Retail TouchPoints breaks down five criteria for judging the grocery and specialty food retailers of today. Displays that show the store’s expertise and craftsmanship as a point of differentiation are helpful, as is creating a space and atmosphere that’s in keeping with the brand and what shoppers are looking to accomplish on their grocery trip. Product presentation, for optimal sales as well as aesthetics, is huge. Creating prepared-food and ready-to-eat areas that bring an element of theater and transparency also give a point of differentiation, and omnichannel and digital innovation are imperative now to creating a store that works smoothly.
“Shea Named One of the Twin Cities’ Premier Architectural Firms by the Business Journal” – Shea:
Shea gets a nod as one of the Twin Cities’ top architectural firms, a standout in town amongst our peers.
“Five Casual Dining Design Trends Worth Replicating” – Modern Restaurant Management:
More than a simple listicle, this piece notes which simple casual-design features that are most impactful—but uses stats and data to back them up from a variety of surveys, making it an ideal read for numbers-driven information. From the importance of proper spacing, color, and comfort to the still-prevalent focus on outdoor dining and walk-up windows, plus the integration of tech, this story gives the proof to back up what’s been written about over the past few years.
“The Future of the Office is an Open Question, But This Company is Testing 3 Designs to Figure It Out” – Fast Company:
This piece goes behind the scenes at NI, a company specializing in tests and measurements, and how it’s worked with an architecture firm to test different prototypes for its new office design, using analysis and feedback to see which of the three options works best for its company. The expansive office campus is going to undergo a full overhaul, and leadership is dedicated to creating spaces that are people-centric, starting with interviews and workshops to give feedback to create three different prototypes: Workshop (primarily dedicated workstations, with some shared tables and closed-door offices), Hybrid (where focused collaboration takes priority), and Co-Lab (where larger collaboration and team projects can happen). Furniture and configurations are big parts of the prototypes, which are currently undergoing testing with the goal of finding answers and reframing what it means to work in an office today.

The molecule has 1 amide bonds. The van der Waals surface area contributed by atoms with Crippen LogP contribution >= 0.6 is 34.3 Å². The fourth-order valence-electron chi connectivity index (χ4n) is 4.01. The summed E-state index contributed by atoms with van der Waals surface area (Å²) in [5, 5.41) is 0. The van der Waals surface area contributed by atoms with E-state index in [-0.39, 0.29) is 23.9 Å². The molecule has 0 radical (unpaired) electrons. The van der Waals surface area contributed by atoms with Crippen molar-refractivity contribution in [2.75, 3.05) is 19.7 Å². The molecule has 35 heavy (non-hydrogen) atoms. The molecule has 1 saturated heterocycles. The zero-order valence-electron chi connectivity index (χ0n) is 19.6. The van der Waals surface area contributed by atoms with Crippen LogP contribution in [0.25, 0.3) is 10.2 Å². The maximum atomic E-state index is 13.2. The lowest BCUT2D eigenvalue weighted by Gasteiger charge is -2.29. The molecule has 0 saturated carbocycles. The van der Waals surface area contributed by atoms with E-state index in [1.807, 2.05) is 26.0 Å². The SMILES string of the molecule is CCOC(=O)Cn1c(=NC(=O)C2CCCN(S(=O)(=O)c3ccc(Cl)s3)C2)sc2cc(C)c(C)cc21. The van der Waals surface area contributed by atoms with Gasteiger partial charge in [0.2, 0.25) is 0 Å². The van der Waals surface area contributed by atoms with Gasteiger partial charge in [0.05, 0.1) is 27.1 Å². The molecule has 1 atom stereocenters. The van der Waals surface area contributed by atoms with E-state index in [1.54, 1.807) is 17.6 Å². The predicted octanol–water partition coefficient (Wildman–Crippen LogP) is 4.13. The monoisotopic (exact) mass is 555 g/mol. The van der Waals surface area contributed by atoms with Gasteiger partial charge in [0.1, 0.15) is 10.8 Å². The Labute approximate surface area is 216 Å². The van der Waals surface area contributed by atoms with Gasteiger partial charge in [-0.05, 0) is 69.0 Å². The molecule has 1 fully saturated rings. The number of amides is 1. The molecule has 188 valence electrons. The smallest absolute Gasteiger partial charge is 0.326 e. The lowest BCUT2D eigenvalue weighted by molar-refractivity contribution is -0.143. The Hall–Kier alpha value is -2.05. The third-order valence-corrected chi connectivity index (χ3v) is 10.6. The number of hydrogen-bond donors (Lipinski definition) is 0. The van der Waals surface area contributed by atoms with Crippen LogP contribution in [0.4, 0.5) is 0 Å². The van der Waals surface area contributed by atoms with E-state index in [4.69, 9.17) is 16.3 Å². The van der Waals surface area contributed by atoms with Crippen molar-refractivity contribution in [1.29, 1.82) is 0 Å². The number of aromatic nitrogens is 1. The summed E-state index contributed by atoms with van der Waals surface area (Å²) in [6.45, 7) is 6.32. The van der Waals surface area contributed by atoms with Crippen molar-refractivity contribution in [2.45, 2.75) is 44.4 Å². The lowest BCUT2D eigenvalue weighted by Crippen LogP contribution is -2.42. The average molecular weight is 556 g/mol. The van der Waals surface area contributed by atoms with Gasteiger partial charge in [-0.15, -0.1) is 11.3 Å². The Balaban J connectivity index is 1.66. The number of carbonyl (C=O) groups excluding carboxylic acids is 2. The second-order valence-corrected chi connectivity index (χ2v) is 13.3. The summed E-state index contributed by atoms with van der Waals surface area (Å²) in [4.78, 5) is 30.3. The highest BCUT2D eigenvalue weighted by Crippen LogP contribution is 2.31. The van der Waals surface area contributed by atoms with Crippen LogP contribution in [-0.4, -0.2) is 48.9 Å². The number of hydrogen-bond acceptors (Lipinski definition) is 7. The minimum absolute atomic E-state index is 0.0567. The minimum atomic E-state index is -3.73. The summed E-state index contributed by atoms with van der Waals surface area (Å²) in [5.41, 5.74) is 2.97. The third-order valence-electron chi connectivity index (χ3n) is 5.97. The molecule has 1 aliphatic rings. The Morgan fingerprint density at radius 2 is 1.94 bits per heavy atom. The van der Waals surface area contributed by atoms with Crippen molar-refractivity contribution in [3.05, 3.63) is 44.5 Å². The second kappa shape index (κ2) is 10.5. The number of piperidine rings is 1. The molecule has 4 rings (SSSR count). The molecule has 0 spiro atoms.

“Beer Bars Now Craft Coffee to Draw the Morning Crowd” – Wall Street Journal:
As an additional revenue stream, bars are expanding operations to mornings and getting into the craft-coffee business. This story looks at how beer bars in particular are looking to create a morning demand, positioning themselves to drinkers of all types, all day long—becoming about “craft beverages” rather than “craft brews.” It’s a trend spreading across the country, and brewers who have a great understanding of flavor nuance in beverages are the ideal peddlers for small-batch and craft-produced coffees.
“Centro Set to Expand to Highland Park With a Shea-Designed Space” – Shea:
Centro is Northeast Minneapolis’ favorite spot for tacos and mezcal, and the Shea-designed brand is set to expand to St. Paul’s Highland Park neighborhood.